[Sea–aids, 25/11/98, 27/1//98]


Cultural beliefs about blood donation may make it harder for China to implement voluntary blood donation while attempting to eliminate illegal blood trade at the same time. Blood is equated with health in China, and blood donation is considered disrespectful to ancestors and parents. The Chinese Government has banned the sale of blood as of October 1 in an effort to reduce the spread of blood–borne diseases, especially HIV.
[U.S. News and World Report, 09/11/98]

The outbreak of E. coli in Yamaguchi Prefecture has affected 36 people so far, with 4 deaths, and one person in a critically ill condition. The source of contamination was found to be a daikon–tuna salad served in the nursing home which was consumed by 52 people, giving an attack rate of 69.2%. The salad contained daikon, lettuce, wakame, tuna, and non–oil salad dressing. The Health Department could not identify which food item was actually contaminated with E. coli O157:H7.
[Various Japanese news media, translated, 29/1//98]

The outbreak of Japanese Encephalitis in Perak has been brought under control following efforts by State health officials to eliminate breeding grounds of the Culex mosquito, the carrier of the virus. No new cases have been reported in the last few weeks, but health officials continue to monitor the situation. The Institute for Medical Research has confirmed the cause of the illnesses as Japanese Encephalitis virus.
[New Straits Times, 25/11/98]

The first day of the Global Congress on Lung Health was devoted to DOTS, TB/HIV, and MDRTB. Global targets for TB control would be reached only in 2025 due to the current slow expansion of DOTS strategy (2% per year), and thus the value of DOTS was emphasized with reference to cure rates of 78% in areas where it was used. Duration, and advances in treatment for patients co–infected with TB and HIV were discussed, and a clear message was that, standard duration of short course chemotherapy was adequate for TB/HIV patients. Preventive therapy was addressed in great detail, following which a symposium on rifapentine, a new drug, was held, and treatment outcomes were discussed. Failure rates with this drug are considerably lower than with rifampicin. The third day of the conference included a report on sequencing of the M. tuberculosis genome that will allow researchers to identify specific genes responsible for latency, virulence, resistance, and immunity. New diagnostic tools, drugs and vaccines were also part of the report. The human rights aspects of TB were also addressed in a symposium on patient organisations. Detailed reports on particular topics can be accessed at http://www.south–asia.com/ngo–tb/index.htm


The WHO Western Pacific Office (WPRO) Web site can now be visited at: http://www.who.org.ph/ STD, HIV and AIDS information can be accessed directly at http://www.who.org.ph/technical/programme/std.htm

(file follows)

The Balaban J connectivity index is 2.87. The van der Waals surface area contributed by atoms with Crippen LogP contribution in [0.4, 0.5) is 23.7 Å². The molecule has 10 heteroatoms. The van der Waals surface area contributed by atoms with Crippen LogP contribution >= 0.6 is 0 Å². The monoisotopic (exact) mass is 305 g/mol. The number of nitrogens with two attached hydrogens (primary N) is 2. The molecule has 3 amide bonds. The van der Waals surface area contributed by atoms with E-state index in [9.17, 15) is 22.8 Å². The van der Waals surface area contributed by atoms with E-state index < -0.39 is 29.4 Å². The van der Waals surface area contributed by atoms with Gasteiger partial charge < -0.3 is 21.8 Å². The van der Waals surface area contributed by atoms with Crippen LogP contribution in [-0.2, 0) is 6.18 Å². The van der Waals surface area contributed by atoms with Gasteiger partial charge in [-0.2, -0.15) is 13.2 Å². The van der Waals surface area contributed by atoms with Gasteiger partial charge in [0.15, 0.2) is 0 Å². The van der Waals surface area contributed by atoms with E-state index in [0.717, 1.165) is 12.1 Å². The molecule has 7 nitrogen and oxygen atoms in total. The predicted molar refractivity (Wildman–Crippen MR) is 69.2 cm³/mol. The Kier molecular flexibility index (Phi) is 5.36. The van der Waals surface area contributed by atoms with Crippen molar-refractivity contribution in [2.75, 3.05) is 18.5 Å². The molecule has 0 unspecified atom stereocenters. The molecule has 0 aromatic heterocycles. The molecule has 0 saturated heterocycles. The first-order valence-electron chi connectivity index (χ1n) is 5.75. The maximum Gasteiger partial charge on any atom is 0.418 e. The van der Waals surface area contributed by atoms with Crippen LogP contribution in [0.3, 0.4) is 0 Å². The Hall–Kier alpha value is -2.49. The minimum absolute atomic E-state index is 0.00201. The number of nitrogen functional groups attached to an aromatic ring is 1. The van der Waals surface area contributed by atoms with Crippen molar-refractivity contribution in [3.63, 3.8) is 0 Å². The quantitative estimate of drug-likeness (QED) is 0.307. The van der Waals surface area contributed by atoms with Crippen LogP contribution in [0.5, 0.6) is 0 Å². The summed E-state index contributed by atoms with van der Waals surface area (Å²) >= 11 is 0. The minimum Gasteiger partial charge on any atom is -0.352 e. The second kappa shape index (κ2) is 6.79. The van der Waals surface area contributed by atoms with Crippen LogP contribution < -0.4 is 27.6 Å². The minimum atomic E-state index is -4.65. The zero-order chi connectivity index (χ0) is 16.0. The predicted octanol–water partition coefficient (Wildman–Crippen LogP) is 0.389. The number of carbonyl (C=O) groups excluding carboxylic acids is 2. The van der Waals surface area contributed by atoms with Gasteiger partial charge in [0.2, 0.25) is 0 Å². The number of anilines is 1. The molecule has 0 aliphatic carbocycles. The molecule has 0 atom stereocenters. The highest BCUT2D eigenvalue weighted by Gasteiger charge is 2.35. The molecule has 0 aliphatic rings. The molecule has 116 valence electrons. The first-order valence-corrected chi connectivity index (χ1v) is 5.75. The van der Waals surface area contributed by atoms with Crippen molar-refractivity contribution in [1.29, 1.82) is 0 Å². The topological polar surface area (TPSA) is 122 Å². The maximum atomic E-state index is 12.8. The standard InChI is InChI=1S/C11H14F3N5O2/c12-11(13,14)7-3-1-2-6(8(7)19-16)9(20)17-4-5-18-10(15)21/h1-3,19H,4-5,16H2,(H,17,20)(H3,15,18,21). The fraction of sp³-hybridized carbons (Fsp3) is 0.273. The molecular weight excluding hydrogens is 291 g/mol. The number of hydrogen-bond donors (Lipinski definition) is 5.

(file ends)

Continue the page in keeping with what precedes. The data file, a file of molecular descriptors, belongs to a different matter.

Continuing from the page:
Antibiotic susceptibility reports from volunteer laboratories in the U.S., Australia, South America, and Israel, are available on the ID Links web site. Standardized antibiograms show local and regional trends in antimicrobial resistance which would be useful to infectious disease specialists, clinical microbiologists, pharmacists and infection control practitioners. More antibiograms are welcomed to improve this site which can be accessed at http://www.idlinks.com tb.net

"People at Risk, Rights at Risk" is the title of the third tb.net conference and will focus on TB and Human Rights. The conference will be held in Kathmandu, Nepal from 24㪲 February 1999. The conference will have three groups of subjects; 1. Presentations and discussions on TB in groups of people often denied their basic rights; for example refugees, prisoners, and migrants 2. Debates on aspects of TB control that have been accused of denying basic human rights, such as; DOT, HIV testing, unavailability of treatment for MDR–TB 3. Workshops to empower organisations and individuals to take effective action to promote human rights; advocacy, social mobilization, andresearch The conference is open to all, and registration fee is $50. For more information, please contact Ms Upasana Shrestha, tb.net '99 conference manager at: Address: UMN PO Box 126, Kathmandu, Nepal Tel: 00977 1 613048 Fax: 00977 1 225559 Email: tb@mos.com.np

5. HOW TO JOIN THE EMAIL LIST and receive EINet News Briefs regularly    The APEC EINet listserv was established to enhance collaboration among academicians and public health professionals in the area of emerging infections surveillance and control. Subscribers are encouraged to share their own material with their colleagues in the Asia–Pacific Rim. To subscribe (or unsubscribe), please contact Nedra Floyd Pautler at pautler@u.washington.edu. Further information about the APEC Emerging Infections Network is available at http://www.apec.org/infectious.

December 08, 1998